So we begin by bringing the meeting to order. This is the main time I use the black tip. I write a header, which specifically establishes what it is I am trying to accomplish, to give some kind of focus to the session. I also include the date, but that’s just to make it easier to find again. If I’m brainstorming a brand new story idea, I might also write down other details such as intended audience etc. For instance, my most recent one reads:

‘Untitled Sci-fi Novel – Minor Antagonist Ideas – 30/11/16’

Great! I now know what it is I’m trying to create: a minor antagonist (though you could use it to generate ideas for anything, even a whole new story). Now the other three colours come into play. I tend to flick between the three of them frequently throughout the process (that just means it’s working) so what order they get used in is both unpredictable and ultimately, not relevant. All that matters is that they are all used to their fullest capacity.

For instance, whenever I have a creative idea – good or bad – it gets written down in green. Every single idea without exception, even if I know it is never going to work in a month of Sundays. It gets written down in green. The reason for this is that I usually have multiple ideas and it’s not always clear which ones will work the best, or if any of them will work at all. That doesn’t matter for Mr. Green Tip, however. Mr. Green Tip’s sole function in life is to record every single idea that pops into my head, no matter how awful.

The blue tip has a related, though somewhat different function. It asks questions of my previous ideas and prompts me to come up with new ones. For example, in my most recent session, I had the idea that ‘the minor antagonist could be a friend of the protagonist who betrays him’. Written underneath it says, ‘Why would he do this?’. After all, there’s nothing wrong with the idea but in order to function within my story, this question really needs to be answered. If I can’t answer it at this stage, you can bet your life my readers will be wondering about it too.

Asking this question then prompted further ideas, such as conflicting political beliefs or that he might see the protagonist as a rival for the affections of his love-interest. This prompted even more questions and more ideas.

Another use for the blue tip is to ask ‘what if?’ style questions, again, to provoke ideas. This is a really great thing to do if you’re stuck in a rut. ‘What if the antagonist were agoraphobic?’ for instance or ‘what if the protagonist were thirty years older?’. Asking these kinds of questions pushes your imagination in directions it might not otherwise go.

Of course, with all these ideas flying around, we really need someone to separate the wheat from the chaff. This is where the red tip comes into its own. It is used to judge every idea and decide what can and should be used. If there are any problems to be found with any of my ideas, no matter how insurmountable or minor these problems may be, they get noted in red. The result of this is that I will either come up with a new and improved version of the original idea or that I will abandon the idea altogether and come up with a brand new one. For instance, underneath my aforementioned idea that the antagonist could be a rival for a love-interests affections, it says in red ‘We’re trying to write a YA sci-fi/thriller, not a soap opera’. I therefore abandoned that idea and went along with a better one I’d had.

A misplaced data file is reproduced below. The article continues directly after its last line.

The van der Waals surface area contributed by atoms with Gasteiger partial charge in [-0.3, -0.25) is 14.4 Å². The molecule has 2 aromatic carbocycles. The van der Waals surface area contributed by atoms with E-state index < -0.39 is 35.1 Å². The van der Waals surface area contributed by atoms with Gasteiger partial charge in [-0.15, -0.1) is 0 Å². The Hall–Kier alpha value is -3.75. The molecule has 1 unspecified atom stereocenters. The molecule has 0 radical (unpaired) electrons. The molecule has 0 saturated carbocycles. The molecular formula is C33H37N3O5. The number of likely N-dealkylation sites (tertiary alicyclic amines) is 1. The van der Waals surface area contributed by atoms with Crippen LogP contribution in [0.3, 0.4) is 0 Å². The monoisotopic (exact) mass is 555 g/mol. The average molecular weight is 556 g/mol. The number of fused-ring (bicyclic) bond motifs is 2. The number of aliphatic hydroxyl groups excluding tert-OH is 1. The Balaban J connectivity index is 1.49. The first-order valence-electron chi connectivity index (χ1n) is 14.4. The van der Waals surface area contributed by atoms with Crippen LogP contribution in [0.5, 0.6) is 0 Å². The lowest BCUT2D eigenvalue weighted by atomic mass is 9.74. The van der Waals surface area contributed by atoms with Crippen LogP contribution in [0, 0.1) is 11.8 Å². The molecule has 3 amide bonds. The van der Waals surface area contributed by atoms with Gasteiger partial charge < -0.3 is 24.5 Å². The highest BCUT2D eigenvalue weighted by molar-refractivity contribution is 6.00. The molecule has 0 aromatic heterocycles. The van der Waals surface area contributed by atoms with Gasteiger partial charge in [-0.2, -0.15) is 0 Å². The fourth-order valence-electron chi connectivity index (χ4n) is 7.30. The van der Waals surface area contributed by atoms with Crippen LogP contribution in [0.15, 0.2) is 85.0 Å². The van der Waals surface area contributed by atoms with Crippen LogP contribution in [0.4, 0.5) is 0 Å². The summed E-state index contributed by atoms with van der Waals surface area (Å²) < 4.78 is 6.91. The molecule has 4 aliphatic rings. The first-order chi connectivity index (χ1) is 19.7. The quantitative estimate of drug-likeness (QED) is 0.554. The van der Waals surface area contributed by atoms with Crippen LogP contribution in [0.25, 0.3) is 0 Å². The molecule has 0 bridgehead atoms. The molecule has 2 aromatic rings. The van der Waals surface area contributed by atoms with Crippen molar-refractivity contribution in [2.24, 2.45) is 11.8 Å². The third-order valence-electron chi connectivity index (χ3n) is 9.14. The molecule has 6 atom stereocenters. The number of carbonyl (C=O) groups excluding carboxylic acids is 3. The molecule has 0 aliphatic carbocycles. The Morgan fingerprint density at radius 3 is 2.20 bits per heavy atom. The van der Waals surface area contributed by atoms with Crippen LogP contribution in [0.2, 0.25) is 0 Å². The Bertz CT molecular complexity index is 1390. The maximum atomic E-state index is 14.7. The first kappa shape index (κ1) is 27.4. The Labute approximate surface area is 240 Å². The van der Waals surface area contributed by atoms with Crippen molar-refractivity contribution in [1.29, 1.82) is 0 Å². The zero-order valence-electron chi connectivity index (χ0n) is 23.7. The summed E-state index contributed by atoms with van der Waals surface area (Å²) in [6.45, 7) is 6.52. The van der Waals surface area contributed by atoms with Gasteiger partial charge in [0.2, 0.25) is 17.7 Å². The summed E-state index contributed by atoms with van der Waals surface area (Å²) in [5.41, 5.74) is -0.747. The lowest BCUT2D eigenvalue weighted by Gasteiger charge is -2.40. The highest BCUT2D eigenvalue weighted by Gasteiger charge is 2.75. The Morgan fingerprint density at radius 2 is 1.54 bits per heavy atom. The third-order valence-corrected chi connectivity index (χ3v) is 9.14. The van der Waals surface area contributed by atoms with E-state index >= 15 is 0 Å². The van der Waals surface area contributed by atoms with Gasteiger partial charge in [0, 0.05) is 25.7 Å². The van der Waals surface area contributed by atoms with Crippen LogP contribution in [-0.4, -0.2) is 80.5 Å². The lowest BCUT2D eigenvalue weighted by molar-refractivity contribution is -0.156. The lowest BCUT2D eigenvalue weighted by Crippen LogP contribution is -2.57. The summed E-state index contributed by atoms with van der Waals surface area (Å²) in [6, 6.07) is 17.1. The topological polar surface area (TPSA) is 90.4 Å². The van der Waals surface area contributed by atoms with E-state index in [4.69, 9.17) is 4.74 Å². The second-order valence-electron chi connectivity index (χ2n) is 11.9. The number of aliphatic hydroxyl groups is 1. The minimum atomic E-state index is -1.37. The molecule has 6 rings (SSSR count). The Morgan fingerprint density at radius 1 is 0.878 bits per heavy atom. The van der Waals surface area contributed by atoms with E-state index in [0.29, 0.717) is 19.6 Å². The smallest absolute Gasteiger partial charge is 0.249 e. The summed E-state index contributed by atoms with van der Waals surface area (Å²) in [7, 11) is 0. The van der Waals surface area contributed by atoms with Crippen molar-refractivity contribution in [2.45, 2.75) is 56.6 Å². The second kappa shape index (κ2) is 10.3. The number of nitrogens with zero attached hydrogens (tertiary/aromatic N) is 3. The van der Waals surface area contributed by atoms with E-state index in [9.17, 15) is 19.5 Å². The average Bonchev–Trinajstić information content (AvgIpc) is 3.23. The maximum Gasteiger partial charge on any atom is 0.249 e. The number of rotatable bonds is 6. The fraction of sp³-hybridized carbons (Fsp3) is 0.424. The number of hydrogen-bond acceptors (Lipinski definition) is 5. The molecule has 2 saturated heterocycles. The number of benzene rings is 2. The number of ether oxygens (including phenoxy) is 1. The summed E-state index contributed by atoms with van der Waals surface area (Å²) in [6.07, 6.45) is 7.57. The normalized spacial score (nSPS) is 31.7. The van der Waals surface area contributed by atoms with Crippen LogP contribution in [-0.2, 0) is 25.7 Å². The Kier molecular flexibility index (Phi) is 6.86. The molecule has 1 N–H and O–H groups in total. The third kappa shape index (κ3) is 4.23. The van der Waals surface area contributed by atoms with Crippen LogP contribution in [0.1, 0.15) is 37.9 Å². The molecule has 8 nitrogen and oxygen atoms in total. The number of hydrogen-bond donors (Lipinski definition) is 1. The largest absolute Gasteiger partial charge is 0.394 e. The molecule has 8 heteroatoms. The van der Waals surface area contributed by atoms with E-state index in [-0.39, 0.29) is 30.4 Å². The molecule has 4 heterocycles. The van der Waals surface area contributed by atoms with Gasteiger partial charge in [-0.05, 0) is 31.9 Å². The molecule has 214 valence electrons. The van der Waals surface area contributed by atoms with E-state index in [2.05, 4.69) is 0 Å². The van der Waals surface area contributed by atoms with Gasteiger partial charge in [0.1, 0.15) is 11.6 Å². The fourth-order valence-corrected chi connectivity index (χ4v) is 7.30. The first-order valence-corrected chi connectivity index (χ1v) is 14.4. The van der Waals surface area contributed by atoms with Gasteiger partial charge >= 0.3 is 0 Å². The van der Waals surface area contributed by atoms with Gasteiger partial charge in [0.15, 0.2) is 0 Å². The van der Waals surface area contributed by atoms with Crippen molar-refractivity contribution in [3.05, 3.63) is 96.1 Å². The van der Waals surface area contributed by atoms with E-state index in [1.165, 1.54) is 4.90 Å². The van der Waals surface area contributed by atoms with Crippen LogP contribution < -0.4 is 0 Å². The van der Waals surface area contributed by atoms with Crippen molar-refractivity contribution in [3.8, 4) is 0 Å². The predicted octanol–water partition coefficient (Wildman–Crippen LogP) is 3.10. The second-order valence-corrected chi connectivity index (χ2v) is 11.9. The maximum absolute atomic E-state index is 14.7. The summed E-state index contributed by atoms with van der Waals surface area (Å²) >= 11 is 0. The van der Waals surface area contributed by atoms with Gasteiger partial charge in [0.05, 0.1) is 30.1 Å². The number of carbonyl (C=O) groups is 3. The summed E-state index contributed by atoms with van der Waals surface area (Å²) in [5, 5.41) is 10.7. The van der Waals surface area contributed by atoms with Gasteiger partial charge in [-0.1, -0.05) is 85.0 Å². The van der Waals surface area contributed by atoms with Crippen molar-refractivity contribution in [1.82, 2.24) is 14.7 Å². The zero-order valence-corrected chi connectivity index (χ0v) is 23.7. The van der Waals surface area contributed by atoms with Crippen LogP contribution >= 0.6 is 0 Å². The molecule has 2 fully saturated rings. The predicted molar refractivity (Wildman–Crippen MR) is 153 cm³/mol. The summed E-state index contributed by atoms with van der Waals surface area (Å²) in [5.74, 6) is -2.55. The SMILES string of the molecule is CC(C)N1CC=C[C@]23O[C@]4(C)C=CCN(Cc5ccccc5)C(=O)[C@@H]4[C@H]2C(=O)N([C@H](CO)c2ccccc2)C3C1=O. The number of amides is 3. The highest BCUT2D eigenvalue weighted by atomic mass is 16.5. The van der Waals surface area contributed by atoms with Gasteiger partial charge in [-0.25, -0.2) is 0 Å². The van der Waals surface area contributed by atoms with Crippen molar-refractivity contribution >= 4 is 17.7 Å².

I don’t know how likely it is that you will find this exact process useful. I hope you will at least find the basic premise of it useful. Goodness knows I’ve read up on countless approaches to brainstorming, planning, writing and everything else besides and if there’s one  thing I’ve discovered, it’s that no two authors approach writing in quite the same way, so I strongly encourage you to tinker with it until you get the approach that works for you. Maybe you need more colours. Maybe the whole thing is of no use to you. I don’t know. But this works for me, and I hope, dear reader, that you will be at least able to glean something from it to aid in the creative process.

*other multi-coloured ballpoints are available.

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How To Make a Spin-Off That Doesn’t Suck

Originally published 27/11/2016

This week, I had planned to write a blog about my favourite TV spin-offs; ‘5 Spin-Offs That Are Actually Worth Watching’, or something to that effect. I don’t know exactly what I would have called it. The whole idea was blown out the water when I realised I couldn’t think of many spin-off shows I actually liked; certainly nothing that I liked enough to devote several hundred words to raving about. A painstaking trawl through Wikipedia’s ever popular list of television spin-offs did nothing to inspire me. It only confirmed what I had already begun to suspect: most spin-offs suck.

‘Why is this so?!’ I hear you cry.

Good question. Difficult to answer in broad-sweeping general terms, but I think I’ve managed to identify a few pitfalls that a great many spin-offs fall into that makes them suck. Avoid these when writing your spin-off and you might stand a chance of coming up with something that doesn’t make me want to tear my eyeballs out or (worse yet) yawn loudly and start playing with my phone.

Pitfall #1: The Surprising Shift in Genre

In spite of what I said earlier, as a Trekkie I love both Star Trek: The Original Series and most of the subsequent spin-off shows and movies. One of the reasons for this is because you know where you are with a Star Trek show. Whether it’s the Original Series, The Next Generation or Voyager, you know you’re getting a reasonably family friendly sci-fi/drama. The main setting is nearly always a starship (except for Deep Space Nine where it was a space-station, but close enough). There’s always a captain, a first officer, an engineer, a doctor and so forth. There is continuity with the original show, and that appeals to the most important audience you should be targeting with your spin-off: fans of the original.